Póc Fada

Dundalk man Damien Callan: How we started the Póc Fada

The Pearse Óg man was the first winner

Caoimhín Reilly

Reporter:

Caoimhín Reilly

Email:

caoimhin.reilly@dundalkdemocrat.ie

Dundalk man Damien Callan: How we started the Póc Fada

Damien Callan at the Póc Fada. (Pic: Arthur Kinahan)

“9th August, 1960.” There is no questioning Damien Callan’s knowledge of the Póc Fada, or the date of its inauguration.

The first winner of the competition, Callan has dedicated a lifetime’s commitment to hurling in the Wee County, with the Póc Fada a prized jewel in the sport’s crown.

“The Póc Fada is unique because it’s the only All-Ireland final held outside of Croke Park,” the Pearse Óg clubman marvelled.

His passion for the sport, and the annual event, hasn’t wavered. There aren’t many, even in football circles, who can boast a love for their sport like the few hurling stalwarts in Louth. The likes of himself and Jim McGuinness, etc.

Though, there is one Louth hurling Gael who we're hardly like to see the likes of again, admits Callan. The Póc Fada was the brainchild of Faughart Parish Curate, Father Pól Mac Sheáin.

“Father Pól Mac Sheáin was into everything Irish. He set up Cumann Ógra Naomh Moninne in 1957 and then, the Póc Fada was his brainchild,” Callan, a former hurling student of Mac Sheáin’s, told the Dundalk Democrat.

“He was a man way ahead of his time. He set-up floodlit fields and took us away camping, all those things.

“We used to play on the Bainseach, there in Fatima. He chose to develop hurling at a time when football was very strong.

"Louth had won the All-Ireland in ’57, Roche won the senior championship in ’58 followed by the Clans in ’59.

“The De La Salle were flying at the time. Football was thriving, but he wanted to set-up and develop a hurling culture too.

“One day we were playing around on the Bainseach. We looked at the Cooley Mountains and one of the lads is supposed to have said ‘I wonder how long it would take us to póc from one point of the mountain to the other’.

“Father Mac Sheáin began thinking about Cúchulainn and his myth so he decided to hold a competition to see who’d have the best strike of the ball.

“We thought of it as an adventure so there were six of us who went and competed – Malachy Begley, Seán McEneaney, Damien Callan, Peter Myles, Jerome McDonagh and Peter Crilly.

“We just thought of it as an adventure because we had gone over Slieve Gullion and lots of different places with Father Pól. We had no idea what would become of it.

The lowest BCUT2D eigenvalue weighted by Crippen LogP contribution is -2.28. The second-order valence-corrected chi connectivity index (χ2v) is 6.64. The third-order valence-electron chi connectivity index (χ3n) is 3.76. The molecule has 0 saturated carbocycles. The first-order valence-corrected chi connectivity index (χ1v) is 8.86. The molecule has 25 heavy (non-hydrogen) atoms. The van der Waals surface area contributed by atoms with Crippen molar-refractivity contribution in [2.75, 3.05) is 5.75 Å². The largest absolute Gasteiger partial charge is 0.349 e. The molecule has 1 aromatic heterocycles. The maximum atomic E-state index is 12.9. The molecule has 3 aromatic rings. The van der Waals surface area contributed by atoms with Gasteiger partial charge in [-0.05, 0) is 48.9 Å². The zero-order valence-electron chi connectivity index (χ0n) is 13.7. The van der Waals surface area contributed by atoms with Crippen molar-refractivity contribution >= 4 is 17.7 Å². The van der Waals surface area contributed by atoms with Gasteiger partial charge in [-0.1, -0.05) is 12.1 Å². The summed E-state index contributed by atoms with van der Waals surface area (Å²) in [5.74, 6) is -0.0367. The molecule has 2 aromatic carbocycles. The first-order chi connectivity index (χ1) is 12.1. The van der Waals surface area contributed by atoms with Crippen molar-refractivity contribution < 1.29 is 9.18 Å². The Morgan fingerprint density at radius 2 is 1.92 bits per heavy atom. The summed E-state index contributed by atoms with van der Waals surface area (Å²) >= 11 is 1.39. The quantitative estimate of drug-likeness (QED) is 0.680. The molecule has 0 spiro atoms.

“We started on Annaverna and finished by the long woman’s grave at Aghameen. It wasn’t so much a contest, but I won and I suppose none of us knew the significance until we saw our picture on the front page of the Argus the following week,” Callan chuckled.

Father Mac Sheáin was also integral to the competition becoming an All-Ireland event too, according to Callan.

“Kilkenny and Waterford were the leading teams around that time (1960) and Father Mac Sheáin kept trying to get them to come to Dundalk to play an exhibition match.

“So, in the Spring of ’61, they came and played in Dowdallshill. This was massive for us locally because the like of the great Ollie Walsh was playing for Kilkenny at the time.

“He had a conversation with Father Pól afterwards. Father Pól pointed out the mountains to him and challenged Ollie to come and do it with us next year.

“Ollie agreed, but he came too late the next year, plus he arrived at the wrong side of the mountain. The competition was over by the time he came which was disappointing for us because, to us, Micheál Ó’Hehir used to make out that Ollie could póc the ball the length of Croke Park.

“Ollie came back and won it in ’62, shared it in ’63 and from then to ’69 the competition thrived. Cork men Dennis Murphy and Finbarr O’Neill (three years running) won it. It was great, but once Father Mac Sheáin was moved away it stopped.

“Some of the older men who helped him hadn’t the energy to continue organising it. We were young adults at the time finding our way outside hurling and nobody took it over until Father Mac Sheáin visited me in ’81 and said he wanted to revive the competition.

“So, we called a meeting in the Clans and there was a good attendance. Interest was high, we got it back and it’s been going ever since,” Callan quipped.

There have been several different winners, from a variety of different counties since its re-inception to the GAA calendar over three-decades ago. Ger Cunningham and Pat Hartigan were very popular, multiple winners of the prize. There are other famous hurling names who continue to present themselves, both for playing and administrative duty.

The numbers available to help may have decreased in recent years. Though, “the Póc Fada has great friends and the Cooley Mountains is its natural place,” added Callan, who doesn’t see this great competition ending any time soon.